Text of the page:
Stakeholder accountability in the Australian not-for-profit sector
thesisposted on 28.03.2022, 16:52 by Jinhua (Jessica) Chen
In recent decades, not-for-profit (NFP) accountability has become an increasingly important research area in Australia and worldwide due to the sector’s growing presence in the economic and social landscape. In response to ongoing significant reforms in the sector in Australia and limited knowledge in the area, this thesis examines stakeholder accountability in the Australian NFP sector. The data for the thesis were collected via a mail survey of the top management of 621 NFP organizations (NFPs) across Australia. The thesis is by publication format and comprises three inter-related but distinct papers. The first paper constructs and validates a scale for Jones et al.’s (2007) stakeholder culture in the NFP context. Jones et al.’s (2007) theoretical typology of stakeholder culture, representing the beliefs, values and practices that an organization exhibits toward stakeholders, is particularly relevant for NFPs. However, a scale to measure the construct is absent in the literature. A stakeholder culture scale is constructed following an extensive literature review and consultations with academics and NFP personnel. Exploratory Factor Analysis (EFA) and Confirmatory Factor Analysis (CFA) were conducted to assess the internal structure and psychometric properties of the scale. The results establish the scale’s reliability and validity. The second paper applies and tests Mitchell et al.’s (1997) stakeholder salience framework in the NFP context. The study identifies salient stakeholders in NFPs and examines the influence of three stakeholder attributes, namely, power, moral legitimacy and urgency, on stakeholder salience. The study also tests the moderating effects of top management’s values and stakeholder culture (as constructed in the first paper) on the relation between the stakeholder attributes and stakeholder salience. The results support the application of Mitchell et al.’s (1997) stakeholder salience framework in the NFP context and support Jones et al.’s (2007) propositions concerning the moderating role of stakeholder culture on the stakeholder attributes and salience relation. The third paper examines NFPs’ use of accountability mechanisms and investigates the association between stakeholder characteristics (i.e., stakeholder power and stakeholder salience as examined in the second paper) and NFPs’ use of accountability mechanisms. The results indicate that while the use of the accountability mechanism of participation is related to client power, the use of accountability mechanisms of performance assessment and evaluation and self-regulation is driven by funding agents’ salience. The results of the three papers allow the conclusion that, even in times of regulatory uncertainty and hostile funding competition, NFPs still genuinely care for their clients and view clients as the most salient stakeholder group. However, in practice, NFPs pay more attention to addressing funding agents’ accountability requirements. In the NFP context, stakeholder salience is driven primarily by the stakeholder attributes of power and urgency. The findings of the thesis make important theoretical contributions to the literature and have significant practical implications for NFP management in strategy formulation and implementation and for regulatory bodies in policy deliberation.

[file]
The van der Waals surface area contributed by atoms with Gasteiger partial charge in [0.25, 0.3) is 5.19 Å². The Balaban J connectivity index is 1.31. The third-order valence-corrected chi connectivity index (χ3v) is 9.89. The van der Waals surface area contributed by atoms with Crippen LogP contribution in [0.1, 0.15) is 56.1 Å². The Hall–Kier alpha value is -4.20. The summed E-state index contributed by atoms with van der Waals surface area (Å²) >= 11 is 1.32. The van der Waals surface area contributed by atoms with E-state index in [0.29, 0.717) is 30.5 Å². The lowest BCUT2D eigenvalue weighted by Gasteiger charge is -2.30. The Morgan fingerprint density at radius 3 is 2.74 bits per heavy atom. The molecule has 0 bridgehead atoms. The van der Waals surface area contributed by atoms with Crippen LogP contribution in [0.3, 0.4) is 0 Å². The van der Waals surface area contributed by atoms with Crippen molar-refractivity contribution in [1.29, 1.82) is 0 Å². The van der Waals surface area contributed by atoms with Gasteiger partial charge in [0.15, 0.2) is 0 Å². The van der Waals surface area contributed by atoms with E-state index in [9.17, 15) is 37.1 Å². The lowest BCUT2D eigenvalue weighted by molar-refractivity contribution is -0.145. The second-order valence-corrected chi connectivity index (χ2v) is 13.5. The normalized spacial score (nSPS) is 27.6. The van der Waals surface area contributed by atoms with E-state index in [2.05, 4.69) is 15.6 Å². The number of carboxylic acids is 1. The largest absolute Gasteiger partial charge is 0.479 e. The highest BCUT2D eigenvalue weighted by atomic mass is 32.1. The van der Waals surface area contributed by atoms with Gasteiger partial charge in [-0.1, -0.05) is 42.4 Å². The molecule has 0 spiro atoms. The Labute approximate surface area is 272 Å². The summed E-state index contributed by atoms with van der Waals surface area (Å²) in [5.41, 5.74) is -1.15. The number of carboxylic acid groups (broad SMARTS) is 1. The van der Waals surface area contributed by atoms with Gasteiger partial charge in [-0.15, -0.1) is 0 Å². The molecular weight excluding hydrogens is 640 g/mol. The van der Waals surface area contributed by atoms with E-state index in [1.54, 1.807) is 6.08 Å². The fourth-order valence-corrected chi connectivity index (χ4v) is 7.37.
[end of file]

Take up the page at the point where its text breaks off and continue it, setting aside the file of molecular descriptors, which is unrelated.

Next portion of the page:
Table of ContentsChapter 1. Overview of the thesis -- Chapter 2. Paper 1. Developing and validating a measure of stakeholder culture for the not-for-profit sector -- Chapter 3. Paper 2. Who and what really count? An examination of stakeholder attributes and salience in the not-for-profit sector -- Chapter 4. Paper 3.Stakeholder characteristics and not-for-profit accountability mechanisms -- Chapter 5. Summary and conclusions.
NotesBibliography: pages 214-236 "A thesis submitted to Macquarie University in fulfilment of the requirement for the degree of Doctor of Philosophy in the Faculty of Business and Economics" Thesis by publication. "July 2014"
Awarding InstitutionMacquarie University
Degree TypeThesis PhD
DegreePhD, Macquarie University,Faculty of Business and Economics, Department of Accounting and Corporate Governance
Department, Centre or SchoolDepartment of Accounting and Corporate Governance
Year of Award2014
Principal SupervisorMaria Dyball
Additional Supervisor 1Alan Kilgore
Additional Supervisor 2Graeme Harrison
RightsCopyright Jinhua (Jessica) Chen 2014. Copyright disclaimer: http://mq.edu.au/library/copyright
Extent1 online resource (247 pages) illustrations, charts
Former Identifiersmq:53893 http://hdl.handle.net/1959.14/1138390
stakeholder salienceaccountabilityaccountability mechanismsNonprofit organizations -- Australia -- Managementnot-for-profitNonprofit organizations -- AustraliaNonprofit organizationsNonprofit organizations -- Research -- Australiastakeholdersstakeholder cultureNonprofit organizations -- Australia -- Case studiesSocial responsibility of business